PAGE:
Online advertising may be a feasible way to deliver targeted prevention messages related to indoor tanning and skin cancer, according to an article published online by JAMA Dermatology.
Skin cancer is more common than all other cancers combined and indoor tanning is a preventable risk factor that accounts for more than 450,000 new malignant neoplasms (cancers) each year. Awareness of the dangers of tanning beds is one factor that can lead to behavior change.
Eleni Linos, M.D., Dr.P.H., of the University of California, San Francisco, and coauthors used Google’s advertising service to disseminate skin cancer prevention messages to Internet users conducting searches related to tanning beds.
Google AdWords is a pay-per-click advertising service that places three-line, 105-character advertisements next to Google search results. Google Nonprofits provided free advertising. The advertisements were divided into three thematic groups: appearance (i.e., tanning causes wrinkles, prevent skin aging and tanning makes you ugly); health (i.e., protect your skin, tanning causes cancer and prevent skin cancer); and education (i.e., the truth of tanning beds, the truth behind UV light, and know what tanning beds do).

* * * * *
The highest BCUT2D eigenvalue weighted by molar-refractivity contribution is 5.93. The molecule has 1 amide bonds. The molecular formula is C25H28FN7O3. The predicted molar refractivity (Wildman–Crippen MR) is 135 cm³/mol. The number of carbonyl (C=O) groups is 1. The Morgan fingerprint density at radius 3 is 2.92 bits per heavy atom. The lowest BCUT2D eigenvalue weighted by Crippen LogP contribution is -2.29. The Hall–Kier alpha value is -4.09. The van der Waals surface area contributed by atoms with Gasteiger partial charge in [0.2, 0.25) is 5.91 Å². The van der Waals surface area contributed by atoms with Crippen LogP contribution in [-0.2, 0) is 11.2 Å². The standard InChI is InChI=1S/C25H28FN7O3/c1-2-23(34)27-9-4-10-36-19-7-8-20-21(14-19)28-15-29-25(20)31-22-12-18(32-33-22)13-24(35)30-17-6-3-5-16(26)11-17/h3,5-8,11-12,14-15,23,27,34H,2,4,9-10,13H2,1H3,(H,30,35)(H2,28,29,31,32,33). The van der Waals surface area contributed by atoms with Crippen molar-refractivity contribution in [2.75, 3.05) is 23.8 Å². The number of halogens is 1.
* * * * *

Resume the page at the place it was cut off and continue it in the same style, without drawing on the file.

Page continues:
The authors report that each month Google processes an average of more than 75,000 searches with the terms tanning, tanning bed and tanning salon. The authors’ advertisements were shown 235,913 times and clicked more than 2,000 times. A clock-through ratio of 1 percent is considered adequate for commercial advertisements.
“However, the effect of these advertisements on health behavior remains unknown. Further studies of this approach are needed to explore the characteristics of messages that generate views and clicks, and ultimately to determine whether this type of intervention successfully changes behavior,” the authors conclude.